Convicted criminals from EU countries will be banned from entering Britain from 1 January, under plans to be presented to MPs later.
Once the UK’s Brexit transition period ends and it is no longer bound by the bloc’s rules on free movement, foreign criminals sentenced to at least one year in jail will be prevented from entering Britain.
Those with shorter sentences might also be barred depending on their individual cases.
It means those from the union would be treated the same as the rest of the world.
The proposals will be introduced by Home Secretary Priti Patel, who said: “For too long, EU rules have forced us to allow dangerous foreign criminals, who abuse our values and threaten our way of life, onto our streets.
“The UK will be safer thanks to firmer and fairer border controls where foreign criminals regardless of nationality will be subject to the same criminality rule.”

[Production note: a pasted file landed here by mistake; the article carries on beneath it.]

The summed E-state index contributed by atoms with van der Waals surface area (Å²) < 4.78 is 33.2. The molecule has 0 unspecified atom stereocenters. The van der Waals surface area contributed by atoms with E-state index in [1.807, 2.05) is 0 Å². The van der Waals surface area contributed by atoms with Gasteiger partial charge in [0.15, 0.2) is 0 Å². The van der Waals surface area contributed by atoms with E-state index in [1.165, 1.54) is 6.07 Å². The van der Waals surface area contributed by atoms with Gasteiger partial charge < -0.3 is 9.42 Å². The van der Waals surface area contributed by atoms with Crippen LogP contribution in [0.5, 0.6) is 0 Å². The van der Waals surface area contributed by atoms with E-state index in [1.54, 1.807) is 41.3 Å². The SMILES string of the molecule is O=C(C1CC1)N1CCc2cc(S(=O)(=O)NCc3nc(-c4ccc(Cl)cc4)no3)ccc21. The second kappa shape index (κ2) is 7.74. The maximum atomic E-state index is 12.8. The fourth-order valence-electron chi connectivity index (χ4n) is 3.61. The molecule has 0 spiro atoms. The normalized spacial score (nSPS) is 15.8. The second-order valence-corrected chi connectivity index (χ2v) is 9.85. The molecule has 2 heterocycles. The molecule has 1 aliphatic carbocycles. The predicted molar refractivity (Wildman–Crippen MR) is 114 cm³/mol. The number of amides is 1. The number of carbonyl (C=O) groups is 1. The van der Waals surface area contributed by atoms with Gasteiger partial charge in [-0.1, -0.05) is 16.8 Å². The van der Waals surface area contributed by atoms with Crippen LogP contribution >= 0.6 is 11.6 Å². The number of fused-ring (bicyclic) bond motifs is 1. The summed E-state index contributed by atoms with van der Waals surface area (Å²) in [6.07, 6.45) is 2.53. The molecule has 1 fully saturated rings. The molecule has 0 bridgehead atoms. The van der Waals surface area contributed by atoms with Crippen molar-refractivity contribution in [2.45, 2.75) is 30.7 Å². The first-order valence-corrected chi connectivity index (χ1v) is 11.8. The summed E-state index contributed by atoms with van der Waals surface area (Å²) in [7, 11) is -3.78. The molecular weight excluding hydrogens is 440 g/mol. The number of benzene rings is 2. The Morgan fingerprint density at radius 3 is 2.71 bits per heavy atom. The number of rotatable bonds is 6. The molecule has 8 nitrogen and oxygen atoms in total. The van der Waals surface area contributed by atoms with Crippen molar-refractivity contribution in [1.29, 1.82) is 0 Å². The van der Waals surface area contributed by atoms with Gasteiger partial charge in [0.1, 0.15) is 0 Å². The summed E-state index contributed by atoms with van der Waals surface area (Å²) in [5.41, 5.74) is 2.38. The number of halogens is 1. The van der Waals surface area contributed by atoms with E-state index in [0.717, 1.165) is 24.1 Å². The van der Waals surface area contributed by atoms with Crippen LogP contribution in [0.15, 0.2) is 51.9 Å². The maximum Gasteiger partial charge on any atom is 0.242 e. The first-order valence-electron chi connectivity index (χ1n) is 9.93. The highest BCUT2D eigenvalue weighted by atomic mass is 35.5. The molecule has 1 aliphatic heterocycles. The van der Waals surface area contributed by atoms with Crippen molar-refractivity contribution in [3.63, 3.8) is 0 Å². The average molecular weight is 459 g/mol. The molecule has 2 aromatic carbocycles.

At present, immigration officials can ban anyone who poses “a genuine, present and sufficiently serious threat affecting one of the fundamental interests of society” from coming to Britain.
Any foreigner coming to the UK for first time, who has been jailed for less than a year, will also be barred from entering, The Daily Telegraph said.
Any visitor or new arrival who has a non-custodial sentence in the previous 12 months, such as a drink drive conviction, could also be refused entry, the paper added.
The government said the rules, which would not apply to EU citizens covered by measures in the Brexit divorce deal, are part of measures designed to toughen Britain’s borders.
Controlling immigration was one of the main reasons voters backed Brexit in the 2016 referendum.
But police and security officials have warned Britain would be less safe if no agreement on future ties with the EU can be agreed before 32 December, when the transition period ends.
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On Wednesday the Court of Appeal ruled it was unlawful for the government to forcibly deport migrants with as little as 72 hours notice.
Trade talks between Britain and the European Union will resume this week, Downing Street said on Wednesday.